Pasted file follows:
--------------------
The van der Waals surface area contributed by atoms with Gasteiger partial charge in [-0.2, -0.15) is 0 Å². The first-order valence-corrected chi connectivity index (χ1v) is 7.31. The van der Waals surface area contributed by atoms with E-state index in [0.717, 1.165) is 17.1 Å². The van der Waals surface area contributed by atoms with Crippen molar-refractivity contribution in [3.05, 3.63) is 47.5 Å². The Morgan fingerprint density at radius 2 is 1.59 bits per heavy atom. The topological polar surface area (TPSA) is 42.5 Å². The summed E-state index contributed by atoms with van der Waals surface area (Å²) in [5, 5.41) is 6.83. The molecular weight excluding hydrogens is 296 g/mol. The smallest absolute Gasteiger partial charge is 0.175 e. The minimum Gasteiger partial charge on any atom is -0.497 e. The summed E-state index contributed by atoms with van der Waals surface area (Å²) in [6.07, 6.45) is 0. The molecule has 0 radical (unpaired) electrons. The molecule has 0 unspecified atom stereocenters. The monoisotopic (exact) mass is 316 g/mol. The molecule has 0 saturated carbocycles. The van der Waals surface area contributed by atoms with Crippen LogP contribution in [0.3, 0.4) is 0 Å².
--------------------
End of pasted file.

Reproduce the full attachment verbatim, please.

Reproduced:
The van der Waals surface area contributed by atoms with Gasteiger partial charge in [-0.2, -0.15) is 0 Å². The first-order valence-corrected chi connectivity index (χ1v) is 7.31. The van der Waals surface area contributed by atoms with E-state index in [0.717, 1.165) is 17.1 Å². The van der Waals surface area contributed by atoms with Crippen molar-refractivity contribution in [3.05, 3.63) is 47.5 Å². The Morgan fingerprint density at radius 2 is 1.59 bits per heavy atom. The topological polar surface area (TPSA) is 42.5 Å². The summed E-state index contributed by atoms with van der Waals surface area (Å²) in [5, 5.41) is 6.83. The molecular weight excluding hydrogens is 296 g/mol. The smallest absolute Gasteiger partial charge is 0.175 e. The minimum Gasteiger partial charge on any atom is -0.497 e. The summed E-state index contributed by atoms with van der Waals surface area (Å²) in [6.07, 6.45) is 0. The molecule has 0 radical (unpaired) electrons. The molecule has 0 unspecified atom stereocenters. The monoisotopic (exact) mass is 316 g/mol. The molecule has 0 saturated carbocycles. The van der Waals surface area contributed by atoms with Crippen LogP contribution in [0.3, 0.4) is 0 Å².